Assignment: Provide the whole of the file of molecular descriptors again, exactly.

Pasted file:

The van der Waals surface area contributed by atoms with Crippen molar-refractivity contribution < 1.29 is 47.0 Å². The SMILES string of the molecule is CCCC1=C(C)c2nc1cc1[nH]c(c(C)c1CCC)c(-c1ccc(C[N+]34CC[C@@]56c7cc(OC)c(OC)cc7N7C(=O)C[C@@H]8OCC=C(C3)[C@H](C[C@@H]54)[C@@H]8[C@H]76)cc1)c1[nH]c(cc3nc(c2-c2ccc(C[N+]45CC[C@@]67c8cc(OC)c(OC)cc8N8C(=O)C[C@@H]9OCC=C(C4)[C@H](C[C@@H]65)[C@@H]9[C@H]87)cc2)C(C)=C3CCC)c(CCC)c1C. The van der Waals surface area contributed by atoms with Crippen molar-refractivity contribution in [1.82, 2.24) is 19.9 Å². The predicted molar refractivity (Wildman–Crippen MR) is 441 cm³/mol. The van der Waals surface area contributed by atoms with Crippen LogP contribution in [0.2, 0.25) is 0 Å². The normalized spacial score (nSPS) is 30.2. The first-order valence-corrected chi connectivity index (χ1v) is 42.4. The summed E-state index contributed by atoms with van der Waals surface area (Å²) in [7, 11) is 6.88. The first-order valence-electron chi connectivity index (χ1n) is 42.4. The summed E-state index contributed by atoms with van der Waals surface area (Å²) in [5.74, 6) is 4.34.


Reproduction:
The van der Waals surface area contributed by atoms with Crippen molar-refractivity contribution < 1.29 is 47.0 Å². The SMILES string of the molecule is CCCC1=C(C)c2nc1cc1[nH]c(c(C)c1CCC)c(-c1ccc(C[N+]34CC[C@@]56c7cc(OC)c(OC)cc7N7C(=O)C[C@@H]8OCC=C(C3)[C@H](C[C@@H]54)[C@@H]8[C@H]76)cc1)c1[nH]c(cc3nc(c2-c2ccc(C[N+]45CC[C@@]67c8cc(OC)c(OC)cc8N8C(=O)C[C@@H]9OCC=C(C4)[C@H](C[C@@H]65)[C@@H]9[C@H]87)cc2)C(C)=C3CCC)c(CCC)c1C. The van der Waals surface area contributed by atoms with Crippen molar-refractivity contribution in [1.82, 2.24) is 19.9 Å². The predicted molar refractivity (Wildman–Crippen MR) is 441 cm³/mol. The van der Waals surface area contributed by atoms with Crippen LogP contribution in [0.2, 0.25) is 0 Å². The normalized spacial score (nSPS) is 30.2. The first-order valence-corrected chi connectivity index (χ1v) is 42.4. The summed E-state index contributed by atoms with van der Waals surface area (Å²) in [7, 11) is 6.88. The first-order valence-electron chi connectivity index (χ1n) is 42.4. The summed E-state index contributed by atoms with van der Waals surface area (Å²) in [5.74, 6) is 4.34.